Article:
The Federal Republic of Germany was founded in 1949 as a strictly representative, parliamentary democracy. Citizen’s participation in political decision-making processes is restricted mainly to voting in elections. Hence, an analysis of voter behavior and its underlying influences, which is committed to the highest scientific standards and aims vis-à-vis description and theory-based explanation, is central to the practice of democratic research. Empirical electoral research provides essential insights into the principles of legitimacy underlying a democratic political system, its functioning mechanisms, and its performance.

In recent decades, German empirical electoral research has compiled a wealth of findings. As a sub-discipline of political science it has attained high theoretical and methodological standards, and enjoys an excellent international reputation. Nevertheless, German electoral research lacks a desideratum of decisive strategic importance: namely, a firmly established, long-term financed German national electoral study. Electoral attitudes and voter behavior in German federal elections have been analyzed on a high scientific level for a number of decades, but these studies have a distinct ad-hoc character from the scientific, organizational, and human resources perspective. This leads to several serious disadvantages:

  • There is no guarantee that there will be an electoral study for every German federal election. For every new election, there is the risk that a study of this nature and import might fail to come to fruition.
  • Whenever such electoral studies are conducted, this is done ad hoc by a variety of researchers from varying perspectives. Thus the findings are hardly comparable over time. This, in turn, severely impedes the continued observation of societal-political processes.
  • In order to obtain the full benefits from electoral studies, they must be made regularly and promptly available to the whole scientific community and also other interested parties from politics and the media. At present, such data normally remains under the exclusive control, over quite a long period of time, of those researchers actually carrying out the investigation.
  • Currently, the overall design of electoral studies in Germany is determined by and under complete control of only a few researchers, not even directly involved in the output. This system is not open to input and impetus from the broader scientific community, which means that important innovation potential is left untapped.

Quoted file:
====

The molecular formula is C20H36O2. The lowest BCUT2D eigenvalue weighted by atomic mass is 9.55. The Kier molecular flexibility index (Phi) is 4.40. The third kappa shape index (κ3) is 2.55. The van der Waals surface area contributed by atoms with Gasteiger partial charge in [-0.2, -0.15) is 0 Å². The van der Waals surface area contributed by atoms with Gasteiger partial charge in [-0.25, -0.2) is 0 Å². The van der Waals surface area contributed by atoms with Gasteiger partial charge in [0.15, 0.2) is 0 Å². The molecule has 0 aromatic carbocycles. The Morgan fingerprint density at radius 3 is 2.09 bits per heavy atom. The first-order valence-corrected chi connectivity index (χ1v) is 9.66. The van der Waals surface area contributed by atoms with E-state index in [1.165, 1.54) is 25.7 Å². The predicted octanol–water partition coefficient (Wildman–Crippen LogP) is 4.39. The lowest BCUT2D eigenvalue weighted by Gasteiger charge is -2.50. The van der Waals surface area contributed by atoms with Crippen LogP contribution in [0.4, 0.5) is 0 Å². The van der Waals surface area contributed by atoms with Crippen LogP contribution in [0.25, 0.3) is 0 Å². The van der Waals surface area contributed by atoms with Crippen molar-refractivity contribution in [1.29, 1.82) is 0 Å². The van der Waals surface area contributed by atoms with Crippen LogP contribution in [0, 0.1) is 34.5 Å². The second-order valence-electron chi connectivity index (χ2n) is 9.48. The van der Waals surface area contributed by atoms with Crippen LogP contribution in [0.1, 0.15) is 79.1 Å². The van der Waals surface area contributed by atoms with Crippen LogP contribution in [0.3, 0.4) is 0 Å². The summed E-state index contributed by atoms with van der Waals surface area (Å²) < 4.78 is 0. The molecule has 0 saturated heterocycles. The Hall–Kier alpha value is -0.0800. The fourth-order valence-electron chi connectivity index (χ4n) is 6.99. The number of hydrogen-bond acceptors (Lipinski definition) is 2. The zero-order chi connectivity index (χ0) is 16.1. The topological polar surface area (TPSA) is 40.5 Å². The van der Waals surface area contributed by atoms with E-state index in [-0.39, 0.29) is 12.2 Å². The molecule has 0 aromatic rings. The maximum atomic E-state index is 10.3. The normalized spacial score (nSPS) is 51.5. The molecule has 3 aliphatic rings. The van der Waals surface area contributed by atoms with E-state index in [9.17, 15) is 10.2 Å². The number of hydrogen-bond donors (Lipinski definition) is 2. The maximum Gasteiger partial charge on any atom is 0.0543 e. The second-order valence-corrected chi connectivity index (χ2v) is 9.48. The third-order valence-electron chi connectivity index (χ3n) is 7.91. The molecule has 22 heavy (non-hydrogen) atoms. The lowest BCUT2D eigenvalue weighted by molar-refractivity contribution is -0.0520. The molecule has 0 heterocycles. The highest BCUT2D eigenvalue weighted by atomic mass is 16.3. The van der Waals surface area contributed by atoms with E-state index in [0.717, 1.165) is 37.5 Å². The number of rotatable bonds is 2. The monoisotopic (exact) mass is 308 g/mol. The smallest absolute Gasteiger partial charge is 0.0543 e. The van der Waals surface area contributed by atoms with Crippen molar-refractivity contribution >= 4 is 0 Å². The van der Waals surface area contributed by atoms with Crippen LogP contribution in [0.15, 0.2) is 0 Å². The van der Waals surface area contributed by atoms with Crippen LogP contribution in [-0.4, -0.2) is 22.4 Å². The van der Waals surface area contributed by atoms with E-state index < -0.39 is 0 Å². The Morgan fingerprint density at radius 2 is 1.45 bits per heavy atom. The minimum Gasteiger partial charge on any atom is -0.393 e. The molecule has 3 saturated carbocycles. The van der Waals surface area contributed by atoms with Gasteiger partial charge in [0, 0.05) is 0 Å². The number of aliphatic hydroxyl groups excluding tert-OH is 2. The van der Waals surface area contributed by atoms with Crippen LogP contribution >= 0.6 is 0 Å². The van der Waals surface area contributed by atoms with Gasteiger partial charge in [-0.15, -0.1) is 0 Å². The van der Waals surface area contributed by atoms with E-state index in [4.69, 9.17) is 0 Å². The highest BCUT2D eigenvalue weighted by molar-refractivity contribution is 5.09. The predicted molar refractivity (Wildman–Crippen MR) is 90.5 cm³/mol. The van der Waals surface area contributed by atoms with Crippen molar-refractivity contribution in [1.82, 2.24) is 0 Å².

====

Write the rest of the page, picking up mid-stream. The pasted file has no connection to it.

These deficits can only be eliminated by institutionalizing German national electoral research, in the sense of establishing a long-term program with organizational support and secured financing, which is accountable to the whole academic electoral research community. This would guarantee high quality electoral research, from the theoretical and methodological perspective, for every federal election. It would produce data that is comparable vis-à-vis former and future studies, which is regularly and quickly available to all interested parties. Such research programs do indeed exist in many other democracies around the world.

In January 2007, German academic electoral researchers seized the initiative to establish a national electoral study, the German Election Study. The German Society for Electoral Studies (DGfW) was officially founded as a self-organized body of German academic electoral researchers, on 20 July 2007. We applied for the entry into the formal registry of associations and recognition as a non-profit organization. The DGfW is at present working on an initial survey in the context of this new institutionalized research program; we hope to carry out this survey during the coming federal elections (presumably autumn 2009). With this first inquiry, we intend to lay the foundations of an empirical political research infrastructure, designed to ensure continuity and to guarantee high quality analyses, yielding specifics on individual elections and long-term trends in political behavior in Germany, which are reliable and state-of-the-art as regards theory and methodology. The DGfW cooperates with comparable research programs in other democratic countries. Thus the German Election Study will become an inherent part of the worldwide edifice of national and internationally comparative electoral studies.